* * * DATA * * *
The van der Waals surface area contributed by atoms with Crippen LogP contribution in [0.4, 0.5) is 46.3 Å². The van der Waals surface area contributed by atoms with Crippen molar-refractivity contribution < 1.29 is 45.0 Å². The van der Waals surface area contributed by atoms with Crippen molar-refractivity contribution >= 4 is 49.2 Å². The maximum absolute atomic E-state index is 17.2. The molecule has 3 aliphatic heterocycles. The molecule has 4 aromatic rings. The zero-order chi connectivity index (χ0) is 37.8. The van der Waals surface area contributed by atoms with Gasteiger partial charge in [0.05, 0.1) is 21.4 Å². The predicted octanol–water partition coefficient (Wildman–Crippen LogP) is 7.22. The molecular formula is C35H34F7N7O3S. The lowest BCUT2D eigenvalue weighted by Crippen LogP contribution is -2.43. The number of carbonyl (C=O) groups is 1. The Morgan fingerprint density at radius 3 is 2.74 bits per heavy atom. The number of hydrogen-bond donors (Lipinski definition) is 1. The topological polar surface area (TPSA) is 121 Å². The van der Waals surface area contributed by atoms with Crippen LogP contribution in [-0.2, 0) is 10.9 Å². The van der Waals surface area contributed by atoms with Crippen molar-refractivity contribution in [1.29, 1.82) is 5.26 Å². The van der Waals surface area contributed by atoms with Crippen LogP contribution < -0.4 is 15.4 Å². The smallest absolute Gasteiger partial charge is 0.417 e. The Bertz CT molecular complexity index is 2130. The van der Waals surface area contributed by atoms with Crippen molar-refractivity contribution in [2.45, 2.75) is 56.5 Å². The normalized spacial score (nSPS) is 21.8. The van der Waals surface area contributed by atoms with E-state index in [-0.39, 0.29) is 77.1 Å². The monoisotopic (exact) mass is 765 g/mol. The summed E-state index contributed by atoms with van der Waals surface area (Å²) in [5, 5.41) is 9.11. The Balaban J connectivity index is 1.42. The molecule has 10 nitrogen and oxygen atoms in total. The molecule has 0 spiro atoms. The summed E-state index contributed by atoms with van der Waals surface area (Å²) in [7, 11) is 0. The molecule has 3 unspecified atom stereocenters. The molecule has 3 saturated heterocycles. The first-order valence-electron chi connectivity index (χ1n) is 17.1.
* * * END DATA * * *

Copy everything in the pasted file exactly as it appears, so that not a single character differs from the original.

The van der Waals surface area contributed by atoms with Crippen LogP contribution in [0.4, 0.5) is 46.3 Å². The van der Waals surface area contributed by atoms with Crippen molar-refractivity contribution < 1.29 is 45.0 Å². The van der Waals surface area contributed by atoms with Crippen molar-refractivity contribution >= 4 is 49.2 Å². The maximum absolute atomic E-state index is 17.2. The molecule has 3 aliphatic heterocycles. The molecule has 4 aromatic rings. The zero-order chi connectivity index (χ0) is 37.8. The van der Waals surface area contributed by atoms with Gasteiger partial charge in [0.05, 0.1) is 21.4 Å². The predicted octanol–water partition coefficient (Wildman–Crippen LogP) is 7.22. The molecular formula is C35H34F7N7O3S. The lowest BCUT2D eigenvalue weighted by Crippen LogP contribution is -2.43. The number of carbonyl (C=O) groups is 1. The Morgan fingerprint density at radius 3 is 2.74 bits per heavy atom. The number of hydrogen-bond donors (Lipinski definition) is 1. The topological polar surface area (TPSA) is 121 Å². The van der Waals surface area contributed by atoms with Crippen LogP contribution in [-0.2, 0) is 10.9 Å². The van der Waals surface area contributed by atoms with Crippen molar-refractivity contribution in [1.29, 1.82) is 5.26 Å². The van der Waals surface area contributed by atoms with Crippen LogP contribution < -0.4 is 15.4 Å². The smallest absolute Gasteiger partial charge is 0.417 e. The Bertz CT molecular complexity index is 2130. The van der Waals surface area contributed by atoms with Crippen molar-refractivity contribution in [2.45, 2.75) is 56.5 Å². The normalized spacial score (nSPS) is 21.8. The van der Waals surface area contributed by atoms with E-state index in [-0.39, 0.29) is 77.1 Å². The monoisotopic (exact) mass is 765 g/mol. The summed E-state index contributed by atoms with van der Waals surface area (Å²) in [5, 5.41) is 9.11. The Balaban J connectivity index is 1.42. The molecule has 10 nitrogen and oxygen atoms in total. The molecule has 0 spiro atoms. The summed E-state index contributed by atoms with van der Waals surface area (Å²) in [7, 11) is 0. The molecule has 3 unspecified atom stereocenters. The molecule has 3 saturated heterocycles. The first-order valence-electron chi connectivity index (χ1n) is 17.1.